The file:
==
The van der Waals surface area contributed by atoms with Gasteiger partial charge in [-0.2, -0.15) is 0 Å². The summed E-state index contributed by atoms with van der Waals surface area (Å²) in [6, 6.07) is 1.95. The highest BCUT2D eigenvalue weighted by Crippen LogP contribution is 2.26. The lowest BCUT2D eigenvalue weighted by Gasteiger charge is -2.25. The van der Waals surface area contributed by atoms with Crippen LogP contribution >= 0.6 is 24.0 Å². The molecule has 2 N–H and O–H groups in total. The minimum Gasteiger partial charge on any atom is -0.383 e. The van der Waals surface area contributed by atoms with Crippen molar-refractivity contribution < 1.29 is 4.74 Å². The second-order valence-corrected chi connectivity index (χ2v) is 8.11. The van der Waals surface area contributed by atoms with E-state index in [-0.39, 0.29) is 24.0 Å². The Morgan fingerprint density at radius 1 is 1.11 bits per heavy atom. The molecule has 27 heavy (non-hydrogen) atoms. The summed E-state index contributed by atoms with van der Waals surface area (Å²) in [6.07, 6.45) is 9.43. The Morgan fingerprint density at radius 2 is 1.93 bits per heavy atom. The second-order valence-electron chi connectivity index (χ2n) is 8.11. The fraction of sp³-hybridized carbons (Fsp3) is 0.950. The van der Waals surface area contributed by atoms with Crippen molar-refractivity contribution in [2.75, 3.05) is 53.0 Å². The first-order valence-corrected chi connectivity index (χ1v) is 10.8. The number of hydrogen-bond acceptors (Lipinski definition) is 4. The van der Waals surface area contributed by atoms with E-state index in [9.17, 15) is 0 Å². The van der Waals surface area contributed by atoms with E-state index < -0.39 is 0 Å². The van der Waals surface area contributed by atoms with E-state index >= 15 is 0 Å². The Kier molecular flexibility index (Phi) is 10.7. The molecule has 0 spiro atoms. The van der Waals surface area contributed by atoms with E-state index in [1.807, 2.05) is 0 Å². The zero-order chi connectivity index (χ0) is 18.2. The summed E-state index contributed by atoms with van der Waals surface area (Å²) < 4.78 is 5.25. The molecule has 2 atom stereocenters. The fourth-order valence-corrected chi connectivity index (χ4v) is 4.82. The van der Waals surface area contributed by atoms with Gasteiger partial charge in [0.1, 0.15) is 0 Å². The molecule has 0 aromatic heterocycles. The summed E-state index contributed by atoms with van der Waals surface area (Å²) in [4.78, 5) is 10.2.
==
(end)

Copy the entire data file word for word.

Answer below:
The van der Waals surface area contributed by atoms with Gasteiger partial charge in [-0.2, -0.15) is 0 Å². The summed E-state index contributed by atoms with van der Waals surface area (Å²) in [6, 6.07) is 1.95. The highest BCUT2D eigenvalue weighted by Crippen LogP contribution is 2.26. The lowest BCUT2D eigenvalue weighted by Gasteiger charge is -2.25. The van der Waals surface area contributed by atoms with Crippen LogP contribution >= 0.6 is 24.0 Å². The molecule has 2 N–H and O–H groups in total. The minimum Gasteiger partial charge on any atom is -0.383 e. The van der Waals surface area contributed by atoms with Crippen molar-refractivity contribution < 1.29 is 4.74 Å². The second-order valence-corrected chi connectivity index (χ2v) is 8.11. The van der Waals surface area contributed by atoms with E-state index in [-0.39, 0.29) is 24.0 Å². The Morgan fingerprint density at radius 1 is 1.11 bits per heavy atom. The molecule has 27 heavy (non-hydrogen) atoms. The summed E-state index contributed by atoms with van der Waals surface area (Å²) in [6.07, 6.45) is 9.43. The Morgan fingerprint density at radius 2 is 1.93 bits per heavy atom. The second-order valence-electron chi connectivity index (χ2n) is 8.11. The fraction of sp³-hybridized carbons (Fsp3) is 0.950. The van der Waals surface area contributed by atoms with Crippen molar-refractivity contribution in [2.75, 3.05) is 53.0 Å². The first-order valence-corrected chi connectivity index (χ1v) is 10.8. The number of hydrogen-bond acceptors (Lipinski definition) is 4. The van der Waals surface area contributed by atoms with E-state index in [9.17, 15) is 0 Å². The van der Waals surface area contributed by atoms with E-state index < -0.39 is 0 Å². The van der Waals surface area contributed by atoms with E-state index >= 15 is 0 Å². The Kier molecular flexibility index (Phi) is 10.7. The molecule has 0 spiro atoms. The van der Waals surface area contributed by atoms with E-state index in [1.807, 2.05) is 0 Å². The zero-order chi connectivity index (χ0) is 18.2. The summed E-state index contributed by atoms with van der Waals surface area (Å²) < 4.78 is 5.25. The molecule has 2 atom stereocenters. The fourth-order valence-corrected chi connectivity index (χ4v) is 4.82. The van der Waals surface area contributed by atoms with Gasteiger partial charge in [0.1, 0.15) is 0 Å². The molecule has 0 aromatic heterocycles. The summed E-state index contributed by atoms with van der Waals surface area (Å²) in [4.78, 5) is 10.2.